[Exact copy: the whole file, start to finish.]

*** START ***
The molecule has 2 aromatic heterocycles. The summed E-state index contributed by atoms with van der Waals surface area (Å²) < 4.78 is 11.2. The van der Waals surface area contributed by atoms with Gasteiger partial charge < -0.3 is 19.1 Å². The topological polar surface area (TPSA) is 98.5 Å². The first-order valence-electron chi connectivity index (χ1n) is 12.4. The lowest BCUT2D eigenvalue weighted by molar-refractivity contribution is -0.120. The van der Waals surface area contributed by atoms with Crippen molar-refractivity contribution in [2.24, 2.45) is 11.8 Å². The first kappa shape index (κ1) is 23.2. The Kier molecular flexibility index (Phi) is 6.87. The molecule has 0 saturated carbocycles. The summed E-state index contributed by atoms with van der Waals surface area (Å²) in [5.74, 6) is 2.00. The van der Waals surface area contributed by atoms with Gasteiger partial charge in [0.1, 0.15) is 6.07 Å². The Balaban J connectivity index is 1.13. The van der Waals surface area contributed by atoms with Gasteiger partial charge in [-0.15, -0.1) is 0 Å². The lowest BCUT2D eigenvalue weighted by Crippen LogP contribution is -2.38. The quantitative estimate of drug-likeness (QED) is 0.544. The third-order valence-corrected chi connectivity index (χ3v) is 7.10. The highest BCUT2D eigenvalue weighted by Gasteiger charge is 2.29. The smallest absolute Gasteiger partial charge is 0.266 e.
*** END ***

The molecule has 2 aromatic heterocycles. The summed E-state index contributed by atoms with van der Waals surface area (Å²) < 4.78 is 11.2. The van der Waals surface area contributed by atoms with Gasteiger partial charge < -0.3 is 19.1 Å². The topological polar surface area (TPSA) is 98.5 Å². The first-order valence-electron chi connectivity index (χ1n) is 12.4. The lowest BCUT2D eigenvalue weighted by molar-refractivity contribution is -0.120. The van der Waals surface area contributed by atoms with Crippen molar-refractivity contribution in [2.24, 2.45) is 11.8 Å². The first kappa shape index (κ1) is 23.2. The Kier molecular flexibility index (Phi) is 6.87. The molecule has 0 saturated carbocycles. The summed E-state index contributed by atoms with van der Waals surface area (Å²) in [5.74, 6) is 2.00. The van der Waals surface area contributed by atoms with Gasteiger partial charge in [0.1, 0.15) is 6.07 Å². The Balaban J connectivity index is 1.13. The van der Waals surface area contributed by atoms with Gasteiger partial charge in [-0.15, -0.1) is 0 Å². The lowest BCUT2D eigenvalue weighted by Crippen LogP contribution is -2.38. The quantitative estimate of drug-likeness (QED) is 0.544. The third-order valence-corrected chi connectivity index (χ3v) is 7.10. The highest BCUT2D eigenvalue weighted by Gasteiger charge is 2.29. The smallest absolute Gasteiger partial charge is 0.266 e.